The Woman in the Window | Third Space
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The Woman in the Window

Sun 16 May 2021
Is this one too Hitchcock-ian?
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2.5 out of 5 stars

There is an inevitable comparison to Alfred Hitchcock in today’s modern cinema when any filmmaker tries to make a suspenseful, psychological thriller. This is the case as Joe Wright (Darkest Hour) takes Tracy Letts’ (August: Osage County - Pulitzer Prize) latest screenplay and attempts to make the latest neo-psycho-suspense project. The talented pair do their best to spin this multi-layered narrative of an agoraphobic psychologist who witnesses an apparent murder with an eye to the master filmmaker. The problem is that they may have proven to be too clever or too on the nose for their own good.

Dr. Anna Fox (Amy Adams) resides in an old Brownstone in Manhattan as she attempts to work through her psychological trauma. The child psychologist cannot leave her home, but does enjoy observing her neighbours from the comfort of her home. As a psych patient, Anna attempts to reconnect with her husband and daughter, who live away from her while she is in her current mental state. Then one day, new neighbours move in across the street and she is introduced to the Russell family as their son, Ethan (Fred Hechinger), brings over a gift from his mother.

Soon after his visit, Jane Russell (Julianne Moore) stops by to meet the woman across the street. This new neighbour’s familiarity is unnerving, yet refreshing for Anna and the two strike common ground quickly. Which motivates her to get out of this house-bound prison until she sees the stabbing of her newest friend through her window. As she tries to involve the police, her world is turned upside down when the Russells come to her home to prove that she could not have seen what she did. This is especially true since a different woman walks into Anna’s home claiming to be the actual Mrs. Russell (Jennifer Jason Leigh). A jarring revelation that causes the agoraphobic to question everything she knows.

What will cause Joe Wright’s film to be compared to the works of Hitchcock will begin with every visual clue. His discombobulating camera work becomes a homage to the master of suspense, but with his own modern spin. Even though it is a direct reflection from past thrillers, it does complement the contorted manner that Letts’ non-linear story travels through Anna Fox’s mental state. Every film in the background, the god’s eye views and even the opening on Anna’s open eye have nods to classic films. This all makes sense in its application, but this work eventually becomes so twisted that it seems to lose itself amongst its attempts to keep audiences guessing.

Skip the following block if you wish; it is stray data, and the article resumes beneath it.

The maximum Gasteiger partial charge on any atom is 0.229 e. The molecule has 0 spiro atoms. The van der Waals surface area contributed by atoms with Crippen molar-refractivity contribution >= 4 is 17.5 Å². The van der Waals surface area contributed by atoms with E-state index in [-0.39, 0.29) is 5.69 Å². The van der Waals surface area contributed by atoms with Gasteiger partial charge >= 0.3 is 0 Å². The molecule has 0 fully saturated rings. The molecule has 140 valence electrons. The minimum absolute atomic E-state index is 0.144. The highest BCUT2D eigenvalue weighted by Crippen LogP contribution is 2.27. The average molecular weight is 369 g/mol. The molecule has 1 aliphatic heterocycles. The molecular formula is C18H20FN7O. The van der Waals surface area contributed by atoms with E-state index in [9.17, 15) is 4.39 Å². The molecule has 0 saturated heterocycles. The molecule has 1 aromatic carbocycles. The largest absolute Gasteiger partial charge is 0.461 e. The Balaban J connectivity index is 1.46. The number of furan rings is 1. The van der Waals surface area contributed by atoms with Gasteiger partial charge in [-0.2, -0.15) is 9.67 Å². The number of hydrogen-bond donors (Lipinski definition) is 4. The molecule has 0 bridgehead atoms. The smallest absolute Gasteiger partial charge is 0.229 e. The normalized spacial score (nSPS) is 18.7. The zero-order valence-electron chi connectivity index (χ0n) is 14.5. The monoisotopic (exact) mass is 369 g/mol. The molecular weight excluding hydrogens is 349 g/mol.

Amy Adams is marvelous and pours herself into the mental condition of her character and makes most scenes work through her performance. She manages to draw the audience into her world to make them want to believe that she may be the only truly sane person in the story. This all could be a masterwork for the celebrated actress, but something seems to derail the third act. Even though she is surrounded by an amazing supporting cast, something went inexplicably wrong in the filmmaking process. There is a shift of tone and direction that moves the story from a psychological thriller to a second-rate horror though it is quite engaging and will keep viewers wanting to stay through to the end. Yet, the twists and turns turn out to be a loss of direction as opposed to mere misdirection, which leaves things less than satisfying as the credits roll.

REEL DIALOGUE: What do I do with my fears?

When engaging with films like The Woman in the Window, the creators of this world capitalise on a fear that impacts more people than we may realise. The fear of engaging with society, the outdoors or leaving the safety of their homes. Is this a fear for you? Regardless if you do or do not have an anxiety like that of Anna Fox, are there other things that cause you to be unable to function as you would like to in society?

To allow fear to rule your life is to put faith in the ‘what could be’ of life, leading to a mental, emotional or physical paralysis for many. Fear means to focus on what may or may not happen, which even existed in people of the Bible. Moses, Gideon, Esther and more had to work through their fears.

The answer to this is to not focus on the ‘what could be’ of life. Instead to look to the God of the universe for solace and strength. Jesus is the one who defeated death and offers freedom from fear through his life and words. The Apostle Paul writes of this when addressing the concern of a young disciple named Timothy. Begin with this passage, but then dig into the deeper answer of where we should all put our fears. For God gave us a spirit not of fear but of power and love and self-control. 2 Timothy 1:7

I sought the Lord, and he answered me and delivered me from all my fears. Psalm 34:4

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